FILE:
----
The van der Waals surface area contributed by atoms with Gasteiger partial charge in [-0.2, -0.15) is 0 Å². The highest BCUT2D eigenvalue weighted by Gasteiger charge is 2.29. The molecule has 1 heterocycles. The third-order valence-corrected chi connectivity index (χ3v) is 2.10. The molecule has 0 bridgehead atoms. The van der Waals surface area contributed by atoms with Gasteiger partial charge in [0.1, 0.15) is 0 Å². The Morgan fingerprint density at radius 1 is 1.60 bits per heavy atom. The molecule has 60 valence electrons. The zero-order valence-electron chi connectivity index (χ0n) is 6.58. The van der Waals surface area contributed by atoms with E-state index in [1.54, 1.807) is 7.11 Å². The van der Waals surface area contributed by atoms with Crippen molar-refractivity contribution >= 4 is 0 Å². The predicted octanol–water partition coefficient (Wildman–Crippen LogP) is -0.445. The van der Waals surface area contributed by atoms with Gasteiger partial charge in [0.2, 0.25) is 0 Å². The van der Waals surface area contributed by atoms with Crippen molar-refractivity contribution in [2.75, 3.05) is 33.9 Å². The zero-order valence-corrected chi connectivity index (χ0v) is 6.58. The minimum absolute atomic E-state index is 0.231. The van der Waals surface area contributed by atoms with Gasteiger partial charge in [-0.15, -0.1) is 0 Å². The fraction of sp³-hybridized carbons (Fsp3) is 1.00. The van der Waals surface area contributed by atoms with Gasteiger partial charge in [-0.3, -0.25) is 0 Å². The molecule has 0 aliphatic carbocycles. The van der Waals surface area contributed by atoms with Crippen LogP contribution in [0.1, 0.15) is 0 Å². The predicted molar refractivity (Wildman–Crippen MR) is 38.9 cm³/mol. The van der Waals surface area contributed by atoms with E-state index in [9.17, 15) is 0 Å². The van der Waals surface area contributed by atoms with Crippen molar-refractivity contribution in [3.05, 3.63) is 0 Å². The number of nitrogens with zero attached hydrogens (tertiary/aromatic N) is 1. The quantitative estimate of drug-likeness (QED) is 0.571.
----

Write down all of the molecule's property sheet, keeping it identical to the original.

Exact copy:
The van der Waals surface area contributed by atoms with Gasteiger partial charge in [-0.2, -0.15) is 0 Å². The highest BCUT2D eigenvalue weighted by Gasteiger charge is 2.29. The molecule has 1 heterocycles. The third-order valence-corrected chi connectivity index (χ3v) is 2.10. The molecule has 0 bridgehead atoms. The van der Waals surface area contributed by atoms with Gasteiger partial charge in [0.1, 0.15) is 0 Å². The Morgan fingerprint density at radius 1 is 1.60 bits per heavy atom. The molecule has 60 valence electrons. The zero-order valence-electron chi connectivity index (χ0n) is 6.58. The van der Waals surface area contributed by atoms with E-state index in [1.54, 1.807) is 7.11 Å². The van der Waals surface area contributed by atoms with Crippen molar-refractivity contribution >= 4 is 0 Å². The predicted octanol–water partition coefficient (Wildman–Crippen LogP) is -0.445. The van der Waals surface area contributed by atoms with Gasteiger partial charge in [0.2, 0.25) is 0 Å². The van der Waals surface area contributed by atoms with Crippen molar-refractivity contribution in [2.75, 3.05) is 33.9 Å². The zero-order valence-corrected chi connectivity index (χ0v) is 6.58. The minimum absolute atomic E-state index is 0.231. The van der Waals surface area contributed by atoms with Gasteiger partial charge in [-0.15, -0.1) is 0 Å². The fraction of sp³-hybridized carbons (Fsp3) is 1.00. The van der Waals surface area contributed by atoms with Gasteiger partial charge in [-0.3, -0.25) is 0 Å². The molecule has 0 aliphatic carbocycles. The van der Waals surface area contributed by atoms with Crippen LogP contribution in [0.1, 0.15) is 0 Å². The predicted molar refractivity (Wildman–Crippen MR) is 38.9 cm³/mol. The van der Waals surface area contributed by atoms with E-state index in [9.17, 15) is 0 Å². The van der Waals surface area contributed by atoms with Crippen molar-refractivity contribution in [3.05, 3.63) is 0 Å². The number of nitrogens with zero attached hydrogens (tertiary/aromatic N) is 1. The quantitative estimate of drug-likeness (QED) is 0.571.